A Case History of the Hanford San Andres Miscible CO2 Project
- M.B. Merritt (Fasken Oil and Ranch Interests) | J.F. Groce (Fasken Oil and Ranch Interests)
- Document ID
- Society of Petroleum Engineers
- Journal of Petroleum Technology
- Publication Date
- August 1992
- Document Type
- Journal Paper
- 924 - 929
- 1992. Society of Petroleum Engineers
- 5.4.1 Waterflooding, 5.4.2 Gas Injection Methods, 5.1 Reservoir Characterisation, 5.2.1 Phase Behavior and PVT Measurements, 1.6 Drilling Operations, 4.3.4 Scale, 5.4 Enhanced Recovery, 5.5 Reservoir Simulation, 1.10.1 Drill string components and drilling tools (tubulars, jars, subs, stabilisers, reamers, etc), 5.6.4 Drillstem/Well Testing, 3.1.1 Beam and related pumping techniques, 1.14 Casing and Cementing, 6.5.2 Water use, produced water discharge and disposal, 5.6.5 Tracers, 1.6.9 Coring, Fishing, 5.3.2 Multiphase Flow, 2.2.2 Perforating, 3.1 Artificial Lift Systems, 4.2.3 Materials and Corrosion, 5.6.1 Open hole/cased hole log analysis
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A full-scale miscible CO2 project was implemented in the Hanford (SanAndres) Unit, Gaines County, TX. Unique aspects of the Hanford CO2 projectinclude the following: (1) CO2 injection began only 1 year after initiation ofwater injection; (2) the unit is run by an independent operator; (3) the fieldhas an abundance of modern logs, core data, and pressure data available becauseit was discovered recently; and (4) a successful technique for correctinginjection profiles was developed. The project's design, development,surveillance, and performance are discussed.
The Hanford San Andres field was discovered in 1977. The field is locatedalong the northeast edge of the Central Basin platform in Gaines County,approximately 80 miles [129 km] northwest of Midland, TX (Fig. 1). Fielddevelopment used nominal 40-acre [16-ha] spacing. Primary developmentessentially was complete by 1979. Extensive high-quality data were gatheredduring development. Almost every well was logged with a full suite of openholelogs, usually consisting of a compensated-neutron/formation-density log, duallaterolog and microlaterolog, and dipmeter. Three wells were cored, andrelative permeabilities were measured with a number of core samples. Asubsurface fluid sample was caught before the reservoir pressure declined belowthe bubblepoint. Compositional and PVT analyses were made, and large amounts ofpressure buildup (PBU) data were gathered. Many of the PBU data were gatheredon an individual-zone basis. Table 1 shows reservoir and fluid properties.properties. Geology
The Hanford field is located over a deepseated, nonproductive bioherm formedalong the shelf edge of the Central Basin platform. The bioherm was coveredgradually by shoaling-upward cycles of limestone. High-porosity,high-depositional-energy packstones and grainstones were deposited on theshoal. Dolomitization enhanced the original porosity of the shoals to form thehigh-quality reservoir rock in the Hanford field. The reservoir has an averagenet productive pay of 53 ft [16 m] within a gross interval of 200 ft [61 m]with approximately 200 ft [61 m] of structural closure (see Fig. 2). Theproductive interval is found at an average depth of 5,500 ft ( 1676 m]. Theoil/water contact (OWC), shown in Fig. 2, is tilted approximately 100 ft/mile[18.9 m/km] to the northeast. This is represented in Fig. 2 by the threecontour lines that cross the structural contour lines. The OWC tilt is believedto result from hydrodynamic effects; this is supported by data from Hubbert andDutton and Orr.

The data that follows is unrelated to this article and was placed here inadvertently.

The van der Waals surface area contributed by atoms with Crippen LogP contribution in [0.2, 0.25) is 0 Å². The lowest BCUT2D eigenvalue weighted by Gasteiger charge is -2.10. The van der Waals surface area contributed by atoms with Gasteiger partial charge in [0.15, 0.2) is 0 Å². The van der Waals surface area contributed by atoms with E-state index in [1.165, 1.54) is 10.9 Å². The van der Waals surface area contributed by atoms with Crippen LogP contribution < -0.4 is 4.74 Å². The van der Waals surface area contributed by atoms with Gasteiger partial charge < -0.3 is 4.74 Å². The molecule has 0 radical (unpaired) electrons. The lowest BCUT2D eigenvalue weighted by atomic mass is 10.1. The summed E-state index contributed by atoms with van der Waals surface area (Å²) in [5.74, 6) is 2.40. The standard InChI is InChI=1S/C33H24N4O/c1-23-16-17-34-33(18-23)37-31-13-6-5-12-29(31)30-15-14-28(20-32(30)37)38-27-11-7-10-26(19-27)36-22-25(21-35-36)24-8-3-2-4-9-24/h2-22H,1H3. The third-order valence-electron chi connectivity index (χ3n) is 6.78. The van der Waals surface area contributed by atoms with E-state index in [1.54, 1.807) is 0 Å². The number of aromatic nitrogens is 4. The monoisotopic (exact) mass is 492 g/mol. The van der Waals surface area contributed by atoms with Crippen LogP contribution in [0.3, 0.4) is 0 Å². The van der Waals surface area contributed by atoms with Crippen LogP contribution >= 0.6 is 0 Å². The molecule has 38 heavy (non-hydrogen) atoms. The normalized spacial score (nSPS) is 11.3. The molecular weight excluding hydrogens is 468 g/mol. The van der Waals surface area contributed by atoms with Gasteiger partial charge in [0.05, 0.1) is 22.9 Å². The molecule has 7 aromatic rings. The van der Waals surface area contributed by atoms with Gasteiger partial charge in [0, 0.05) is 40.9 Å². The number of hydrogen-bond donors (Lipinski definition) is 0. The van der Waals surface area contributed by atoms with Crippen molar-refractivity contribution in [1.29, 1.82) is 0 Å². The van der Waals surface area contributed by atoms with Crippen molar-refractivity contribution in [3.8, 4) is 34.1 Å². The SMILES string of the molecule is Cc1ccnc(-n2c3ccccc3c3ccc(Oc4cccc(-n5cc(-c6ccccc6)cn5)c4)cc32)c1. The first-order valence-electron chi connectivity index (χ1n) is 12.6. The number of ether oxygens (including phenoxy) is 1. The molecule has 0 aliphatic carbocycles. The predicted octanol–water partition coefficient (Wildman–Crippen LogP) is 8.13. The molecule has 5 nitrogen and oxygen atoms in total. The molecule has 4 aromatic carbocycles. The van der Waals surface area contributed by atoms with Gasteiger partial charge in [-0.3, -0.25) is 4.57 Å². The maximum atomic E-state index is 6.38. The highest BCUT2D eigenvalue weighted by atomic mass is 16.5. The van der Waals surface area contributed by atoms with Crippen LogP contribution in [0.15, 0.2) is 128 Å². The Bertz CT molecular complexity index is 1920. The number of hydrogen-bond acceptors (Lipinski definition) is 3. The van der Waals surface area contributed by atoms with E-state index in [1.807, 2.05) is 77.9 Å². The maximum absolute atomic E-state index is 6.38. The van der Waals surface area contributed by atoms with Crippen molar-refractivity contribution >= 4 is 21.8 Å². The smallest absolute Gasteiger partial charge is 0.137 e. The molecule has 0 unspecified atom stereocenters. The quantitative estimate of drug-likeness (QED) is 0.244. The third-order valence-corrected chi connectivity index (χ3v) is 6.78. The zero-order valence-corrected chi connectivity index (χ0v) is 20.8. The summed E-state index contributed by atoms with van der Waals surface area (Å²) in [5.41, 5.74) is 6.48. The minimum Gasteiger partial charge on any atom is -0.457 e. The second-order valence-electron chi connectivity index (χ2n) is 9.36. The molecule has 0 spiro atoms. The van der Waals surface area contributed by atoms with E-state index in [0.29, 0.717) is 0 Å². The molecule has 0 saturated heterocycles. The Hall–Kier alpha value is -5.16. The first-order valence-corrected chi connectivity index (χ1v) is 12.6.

Unitization efforts began in 1980. Because miscible CO2 injection wasproposed during this time, waterflood and CO2 flood design took placeconcurrently. The unit was formed in April 1984. place concurrently. The unitwas formed in April 1984. Design
Reservoir Description. The reservoir was described in great detail with logand core data, pressure buildup analysis, and geological interpretation. Fivedistinct zones of varying pay quality were identified in each well. Fig. 3shows a type log with each zone labeled. Structure, HCPV, and permeabilitydistribution maps were generated for each of the five zones. The permeabilitydistribution was based on a porosity/permeability correlation from the logdata. This log correlation was normalized with core and PBU data from Tixier'scorrelation. Fig. 4 shows a crossplot of log-derived permeability vs. coredata. Tixier's correlation was used for the initial design and gave acceptableresults. More recently, an improved correlation based on a more generalempirical relationship proposed by Wyllie and Rose was used. Fig. 5 shows thecrossplot with the improved correlation. Cross sections were built from everywell in the unit to ensure that all floodable and correlative pay wasperforated. Ultimate primary recovery was determined by decline curve analysisto be 17.9 % original oil in place (OOIP); this was supported by materialbalance.
Waterflood/CO2 Flood Design. The waterflood was scaled to field proportionsafter modeling one injection pattern. Secondary proportions after modeling oneinjection pattern. Secondary performance of the entire unit was predicted withthe results of performance of the entire unit was predicted with the results ofthe model, which were calculated with the Modified Prats method, and thedetailed reservoir description of the field. Incremental secondary recovery waspredicted to be 14.2% OOIP. The CO2 flood design was part of the unitizationand water injection plan.
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